March 2, 2012: The U.S. Marine Corps recently received the first of its KC-130J transports with a modified rear door (the Derringer Door) that enables Griffin missiles to be fired, and the missile launcher reloaded, without first depressurizing the aircraft and lowering the rear ramp.
The KC-130J is the latest, and largest, USMC version of the C-130 transport used for aerial refueling. But the KC-130J can also carry cargo and weapons (bombs and missiles) hung from the wings. This last item is the Harvest Hawk version of the KC-130J. This "instant gunship" system enables weapons and sensors to be quickly rolled into a C-130 transport and hooked up. This takes a few hours and turns the C-130 into a gunship (similar in capabilities existing AC-130 gunships). The sensor package consists of day/night vidcams with magnification capability. The weapons currently consist of ten Griffin missile launchers and four Hellfires hanging from the wings. The first U.S. Marine Corps "instant gunship" arrived in Afghanistan two years ago. Since then Harvest Hawk aircraft have fired hundreds of Hellfire and Griffin missiles, as well as spotting lots of enemy activity.
The one problem was the need to lower the rear door to fire Griffin missiles and reload the launchers. Since the aircraft usually operated at high altitude (6,400 meters/20,000 feet) the crew had to put on oxygen masks and it took time to depressurize the cargo bay and lower the rear ramp. The new door has ten Griffin launch tubes that can be used (for firing or reloading) while the ramp is closed.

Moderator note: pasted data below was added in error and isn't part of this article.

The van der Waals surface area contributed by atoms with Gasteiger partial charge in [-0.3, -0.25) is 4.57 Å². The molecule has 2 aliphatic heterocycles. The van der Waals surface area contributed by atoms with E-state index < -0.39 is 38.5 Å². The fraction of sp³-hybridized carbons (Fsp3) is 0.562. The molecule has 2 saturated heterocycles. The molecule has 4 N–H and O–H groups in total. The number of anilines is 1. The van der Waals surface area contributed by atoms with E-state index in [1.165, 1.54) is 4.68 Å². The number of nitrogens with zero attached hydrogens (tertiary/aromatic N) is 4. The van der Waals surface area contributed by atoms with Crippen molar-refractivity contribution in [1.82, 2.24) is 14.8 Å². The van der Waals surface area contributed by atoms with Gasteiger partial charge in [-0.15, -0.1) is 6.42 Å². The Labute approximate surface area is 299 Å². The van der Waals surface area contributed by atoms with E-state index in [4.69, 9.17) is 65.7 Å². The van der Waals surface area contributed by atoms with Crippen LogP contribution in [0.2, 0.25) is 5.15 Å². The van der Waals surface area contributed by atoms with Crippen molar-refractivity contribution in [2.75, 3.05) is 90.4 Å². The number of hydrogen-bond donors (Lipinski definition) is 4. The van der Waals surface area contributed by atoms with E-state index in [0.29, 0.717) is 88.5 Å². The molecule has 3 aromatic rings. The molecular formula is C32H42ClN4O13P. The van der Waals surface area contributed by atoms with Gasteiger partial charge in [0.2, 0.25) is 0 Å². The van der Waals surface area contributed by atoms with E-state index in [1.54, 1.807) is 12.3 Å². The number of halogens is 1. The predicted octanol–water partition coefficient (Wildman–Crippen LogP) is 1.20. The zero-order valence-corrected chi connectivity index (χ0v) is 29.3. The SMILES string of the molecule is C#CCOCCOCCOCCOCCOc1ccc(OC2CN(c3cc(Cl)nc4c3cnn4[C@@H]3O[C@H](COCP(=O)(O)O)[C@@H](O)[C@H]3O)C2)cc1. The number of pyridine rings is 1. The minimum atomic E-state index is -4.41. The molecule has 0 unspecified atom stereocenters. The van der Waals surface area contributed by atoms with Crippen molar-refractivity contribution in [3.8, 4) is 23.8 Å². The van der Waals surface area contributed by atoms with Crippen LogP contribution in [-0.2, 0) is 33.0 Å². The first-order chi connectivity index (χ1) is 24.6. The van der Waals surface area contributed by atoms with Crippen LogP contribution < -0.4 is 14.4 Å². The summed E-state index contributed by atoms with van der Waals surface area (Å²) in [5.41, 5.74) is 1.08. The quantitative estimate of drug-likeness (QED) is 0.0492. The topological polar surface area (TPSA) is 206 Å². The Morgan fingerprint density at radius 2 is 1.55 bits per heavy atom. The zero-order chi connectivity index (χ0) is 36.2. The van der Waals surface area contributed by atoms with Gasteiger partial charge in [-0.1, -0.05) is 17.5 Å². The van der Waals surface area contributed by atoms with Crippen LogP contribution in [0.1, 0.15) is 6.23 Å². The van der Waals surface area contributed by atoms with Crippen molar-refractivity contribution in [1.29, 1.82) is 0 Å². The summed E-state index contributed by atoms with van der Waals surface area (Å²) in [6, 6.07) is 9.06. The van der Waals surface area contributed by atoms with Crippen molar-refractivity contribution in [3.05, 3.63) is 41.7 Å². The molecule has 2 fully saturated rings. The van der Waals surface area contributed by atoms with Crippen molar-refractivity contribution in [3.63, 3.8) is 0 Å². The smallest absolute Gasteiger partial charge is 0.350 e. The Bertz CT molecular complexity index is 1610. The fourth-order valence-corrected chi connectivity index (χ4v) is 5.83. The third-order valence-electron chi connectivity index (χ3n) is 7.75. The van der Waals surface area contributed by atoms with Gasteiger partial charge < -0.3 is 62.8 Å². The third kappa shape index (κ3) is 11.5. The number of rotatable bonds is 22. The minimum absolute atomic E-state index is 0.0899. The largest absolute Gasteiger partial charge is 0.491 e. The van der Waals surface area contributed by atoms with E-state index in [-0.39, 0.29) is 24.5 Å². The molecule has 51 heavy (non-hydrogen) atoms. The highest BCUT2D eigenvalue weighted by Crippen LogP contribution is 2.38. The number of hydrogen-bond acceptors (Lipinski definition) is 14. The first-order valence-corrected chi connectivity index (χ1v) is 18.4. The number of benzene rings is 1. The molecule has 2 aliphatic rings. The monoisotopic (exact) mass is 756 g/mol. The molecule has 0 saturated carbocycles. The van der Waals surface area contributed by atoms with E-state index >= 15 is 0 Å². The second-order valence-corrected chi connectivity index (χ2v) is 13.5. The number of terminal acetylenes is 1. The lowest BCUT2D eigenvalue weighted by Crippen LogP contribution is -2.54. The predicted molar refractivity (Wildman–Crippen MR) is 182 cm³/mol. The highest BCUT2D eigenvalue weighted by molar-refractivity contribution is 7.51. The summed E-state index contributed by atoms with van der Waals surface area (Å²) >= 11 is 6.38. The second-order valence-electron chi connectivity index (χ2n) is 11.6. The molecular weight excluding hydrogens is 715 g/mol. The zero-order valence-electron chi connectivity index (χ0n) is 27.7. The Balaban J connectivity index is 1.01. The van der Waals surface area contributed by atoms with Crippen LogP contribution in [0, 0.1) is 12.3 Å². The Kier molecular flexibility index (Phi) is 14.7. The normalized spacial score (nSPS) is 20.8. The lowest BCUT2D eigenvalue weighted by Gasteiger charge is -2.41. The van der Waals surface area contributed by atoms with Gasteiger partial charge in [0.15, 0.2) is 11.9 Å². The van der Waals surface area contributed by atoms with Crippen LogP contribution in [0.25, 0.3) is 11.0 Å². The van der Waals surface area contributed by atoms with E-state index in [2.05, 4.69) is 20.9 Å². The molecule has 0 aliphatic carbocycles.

It was only two years ago last year that the Griffin, which weighs 20.5 kg (45 pounds) and has a 5.9 kg (13 pound) warhead, entered service in Afghanistan. Griffin has a greater range (15 kilometers) than Hellfire because of pop-out wings that allow it to glide after launch. Griffin uses laser, GPS, and inertial guidance. The Hellfire II missile has been around a lot longer, weighs 48.2 kg (106 pounds), carries a 9 kg (20 pound) warhead, and has a range of 8,000 meters.
The big thing with gunships is their sensors, not their weapons. Operating at night the gunships can see what is going on below in great detail. Using onboard weapons gunships can immediately engage targets. But with the appearance of smart bombs (GPS and laser guided), aerial weapons are more available to hit any target that is found. So Harvest Hawk would be able to hit targets that were "time sensitive" (had to be hit before they got away) but could also call on smart bombs or laser guided missiles for targets that weren't going anywhere right away. Most of what Harvest Hawk does in Afghanistan is look for roadside bombs or the guys who plant them. The marines want to track the bomb planters back to their base and then take out an entire roadside bomb operation.